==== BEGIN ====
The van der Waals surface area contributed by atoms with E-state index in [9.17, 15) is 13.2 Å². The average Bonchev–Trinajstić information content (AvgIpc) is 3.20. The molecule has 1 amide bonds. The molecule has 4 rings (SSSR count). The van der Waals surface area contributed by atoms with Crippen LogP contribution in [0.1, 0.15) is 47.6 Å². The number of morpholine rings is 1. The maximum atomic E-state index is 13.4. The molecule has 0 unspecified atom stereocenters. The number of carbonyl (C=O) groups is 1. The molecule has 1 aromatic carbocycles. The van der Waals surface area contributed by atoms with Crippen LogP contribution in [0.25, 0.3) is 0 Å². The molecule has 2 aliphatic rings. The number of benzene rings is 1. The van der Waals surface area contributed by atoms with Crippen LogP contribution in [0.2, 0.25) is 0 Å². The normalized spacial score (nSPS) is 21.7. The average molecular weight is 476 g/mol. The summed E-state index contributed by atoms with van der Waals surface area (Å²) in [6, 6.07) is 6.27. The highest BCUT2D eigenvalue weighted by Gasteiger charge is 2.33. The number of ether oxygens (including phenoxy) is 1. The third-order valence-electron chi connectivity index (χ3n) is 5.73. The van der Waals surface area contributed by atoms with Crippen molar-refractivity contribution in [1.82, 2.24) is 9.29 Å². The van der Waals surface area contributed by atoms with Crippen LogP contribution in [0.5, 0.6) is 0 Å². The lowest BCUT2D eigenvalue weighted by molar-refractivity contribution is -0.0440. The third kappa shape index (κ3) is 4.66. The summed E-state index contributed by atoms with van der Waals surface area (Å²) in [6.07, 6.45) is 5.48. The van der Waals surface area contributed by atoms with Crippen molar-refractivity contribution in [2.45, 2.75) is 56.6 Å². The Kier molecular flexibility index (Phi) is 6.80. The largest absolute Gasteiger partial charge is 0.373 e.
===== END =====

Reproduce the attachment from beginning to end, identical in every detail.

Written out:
The van der Waals surface area contributed by atoms with E-state index in [9.17, 15) is 13.2 Å². The average Bonchev–Trinajstić information content (AvgIpc) is 3.20. The molecule has 1 amide bonds. The molecule has 4 rings (SSSR count). The van der Waals surface area contributed by atoms with Crippen LogP contribution in [0.1, 0.15) is 47.6 Å². The number of morpholine rings is 1. The maximum atomic E-state index is 13.4. The molecule has 0 unspecified atom stereocenters. The number of carbonyl (C=O) groups is 1. The molecule has 1 aromatic carbocycles. The van der Waals surface area contributed by atoms with Crippen LogP contribution in [0.25, 0.3) is 0 Å². The molecule has 2 aliphatic rings. The number of benzene rings is 1. The van der Waals surface area contributed by atoms with Crippen LogP contribution in [0.2, 0.25) is 0 Å². The normalized spacial score (nSPS) is 21.7. The average molecular weight is 476 g/mol. The summed E-state index contributed by atoms with van der Waals surface area (Å²) in [6, 6.07) is 6.27. The highest BCUT2D eigenvalue weighted by Gasteiger charge is 2.33. The number of ether oxygens (including phenoxy) is 1. The third-order valence-electron chi connectivity index (χ3n) is 5.73. The van der Waals surface area contributed by atoms with Crippen molar-refractivity contribution in [1.82, 2.24) is 9.29 Å². The van der Waals surface area contributed by atoms with Crippen LogP contribution in [0.5, 0.6) is 0 Å². The lowest BCUT2D eigenvalue weighted by molar-refractivity contribution is -0.0440. The third kappa shape index (κ3) is 4.66. The summed E-state index contributed by atoms with van der Waals surface area (Å²) in [6.07, 6.45) is 5.48. The van der Waals surface area contributed by atoms with Crippen molar-refractivity contribution in [2.45, 2.75) is 56.6 Å². The Kier molecular flexibility index (Phi) is 6.80. The largest absolute Gasteiger partial charge is 0.373 e.